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Landmark Case Against DMCA Heard In New York

A federal appeals court in Manhattan heard oral arguments yesterday in a case that questions the constitutionality of the Digital Millennium Copyright Act.

The DMCA was passed by Congress in 1998 when a number of entertainment companies and trade organizations pressured lawmakers to make unauthorized electronic distribution of digital copyrighted materials illegal. The DMCA legislation has given rise to a move by the RIAA to require radio stations streaming on the Internet to pay both performance and publishing royalty fees. If it is upheld in the online world, it’s also possible that the practice will be extended to on-air broadcasts, costing millions for radio stations.

At issue in the case now before the court is a suit that arose in January 2000 when eight major movie studios sued hacker journalist Eric Corley, after he posted a software program called DeCSS on his Web site. Corley, aka Emmanuel Goldstein, created the software that can unscramble any movie from a DVD, copy it to a hard drive, and-after compressing it-distribute it throughout the globe via the Internet.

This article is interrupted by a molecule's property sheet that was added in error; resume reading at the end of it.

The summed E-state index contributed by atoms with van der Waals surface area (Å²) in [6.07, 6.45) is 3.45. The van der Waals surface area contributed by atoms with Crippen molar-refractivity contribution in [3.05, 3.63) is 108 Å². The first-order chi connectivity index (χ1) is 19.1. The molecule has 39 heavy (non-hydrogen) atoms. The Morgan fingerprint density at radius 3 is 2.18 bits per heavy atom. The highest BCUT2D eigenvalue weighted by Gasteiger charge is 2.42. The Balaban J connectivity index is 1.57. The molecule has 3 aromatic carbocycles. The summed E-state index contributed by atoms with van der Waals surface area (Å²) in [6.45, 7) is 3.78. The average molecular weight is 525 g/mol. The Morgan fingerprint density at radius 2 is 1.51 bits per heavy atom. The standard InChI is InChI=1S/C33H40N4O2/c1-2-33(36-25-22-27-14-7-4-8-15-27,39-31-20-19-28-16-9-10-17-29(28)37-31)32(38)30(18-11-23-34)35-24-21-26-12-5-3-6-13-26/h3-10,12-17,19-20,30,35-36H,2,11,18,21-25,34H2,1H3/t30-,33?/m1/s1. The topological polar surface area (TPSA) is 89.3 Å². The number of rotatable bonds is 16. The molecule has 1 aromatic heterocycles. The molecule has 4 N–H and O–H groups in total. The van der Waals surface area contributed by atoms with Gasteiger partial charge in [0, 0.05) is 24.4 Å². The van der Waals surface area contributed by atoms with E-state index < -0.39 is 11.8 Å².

In August U.S. District Judge Lewis Kaplan ruled in favor of the studios, requiring Goldstein to discontinue posting DeCSS on his site or linking to other sites that do.

The legal challenge, which will be argued by Kathleen Sullivan, one of the nation’s leading free-speech scholars and dean of Stanford Law School, has been underwritten by the nonprofit Electronic Frontier Foundation of San Francisco. Corley’s argument is that the law violates the First Amendment by diminishing the public’s right to make certain “fair uses” of copyrighted works. Corley’s lawyers and their allies claim that these fair use rights rise to the level of First Amendment rights, and that the DMCA, by allowing copyright holders to curb those rights, must therefore be unconstitutional. Therefore, they say, the DMCA radically upsets the delicate balance that the copyright law was designed to achieve between the rights holders ability to exploit their works and the public’s right to use, share and enjoy those works.

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